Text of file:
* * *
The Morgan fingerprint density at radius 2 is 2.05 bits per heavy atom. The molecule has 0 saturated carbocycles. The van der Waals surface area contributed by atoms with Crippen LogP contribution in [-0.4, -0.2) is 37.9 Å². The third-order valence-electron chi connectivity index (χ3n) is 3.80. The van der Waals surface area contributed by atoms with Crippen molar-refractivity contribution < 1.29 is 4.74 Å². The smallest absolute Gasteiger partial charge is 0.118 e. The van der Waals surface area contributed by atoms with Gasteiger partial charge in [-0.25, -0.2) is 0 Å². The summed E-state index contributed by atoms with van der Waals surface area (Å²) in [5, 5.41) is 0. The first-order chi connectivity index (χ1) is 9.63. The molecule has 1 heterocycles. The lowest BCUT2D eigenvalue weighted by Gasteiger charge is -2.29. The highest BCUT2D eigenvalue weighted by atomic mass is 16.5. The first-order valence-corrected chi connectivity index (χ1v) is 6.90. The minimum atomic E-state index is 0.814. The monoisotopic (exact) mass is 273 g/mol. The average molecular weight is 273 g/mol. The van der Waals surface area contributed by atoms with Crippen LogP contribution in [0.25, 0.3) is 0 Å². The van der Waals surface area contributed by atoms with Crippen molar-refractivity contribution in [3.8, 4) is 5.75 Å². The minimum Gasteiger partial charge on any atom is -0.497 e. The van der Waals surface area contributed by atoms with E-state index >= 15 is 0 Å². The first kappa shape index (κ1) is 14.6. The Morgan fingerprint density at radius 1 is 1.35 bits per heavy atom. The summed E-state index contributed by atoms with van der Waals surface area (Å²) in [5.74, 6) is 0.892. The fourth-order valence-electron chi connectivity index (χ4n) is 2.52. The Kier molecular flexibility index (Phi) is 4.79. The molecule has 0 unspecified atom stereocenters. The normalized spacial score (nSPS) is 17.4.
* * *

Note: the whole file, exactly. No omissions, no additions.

The Morgan fingerprint density at radius 2 is 2.05 bits per heavy atom. The molecule has 0 saturated carbocycles. The van der Waals surface area contributed by atoms with Crippen LogP contribution in [-0.4, -0.2) is 37.9 Å². The third-order valence-electron chi connectivity index (χ3n) is 3.80. The van der Waals surface area contributed by atoms with Crippen molar-refractivity contribution < 1.29 is 4.74 Å². The smallest absolute Gasteiger partial charge is 0.118 e. The van der Waals surface area contributed by atoms with Gasteiger partial charge in [-0.25, -0.2) is 0 Å². The summed E-state index contributed by atoms with van der Waals surface area (Å²) in [5, 5.41) is 0. The first-order chi connectivity index (χ1) is 9.63. The molecule has 1 heterocycles. The lowest BCUT2D eigenvalue weighted by Gasteiger charge is -2.29. The highest BCUT2D eigenvalue weighted by atomic mass is 16.5. The first-order valence-corrected chi connectivity index (χ1v) is 6.90. The minimum atomic E-state index is 0.814. The monoisotopic (exact) mass is 273 g/mol. The average molecular weight is 273 g/mol. The van der Waals surface area contributed by atoms with Crippen LogP contribution in [0.25, 0.3) is 0 Å². The van der Waals surface area contributed by atoms with Crippen molar-refractivity contribution in [3.8, 4) is 5.75 Å². The minimum Gasteiger partial charge on any atom is -0.497 e. The van der Waals surface area contributed by atoms with E-state index >= 15 is 0 Å². The first kappa shape index (κ1) is 14.6. The Morgan fingerprint density at radius 1 is 1.35 bits per heavy atom. The summed E-state index contributed by atoms with van der Waals surface area (Å²) in [5.74, 6) is 0.892. The fourth-order valence-electron chi connectivity index (χ4n) is 2.52. The Kier molecular flexibility index (Phi) is 4.79. The molecule has 0 unspecified atom stereocenters. The normalized spacial score (nSPS) is 17.4.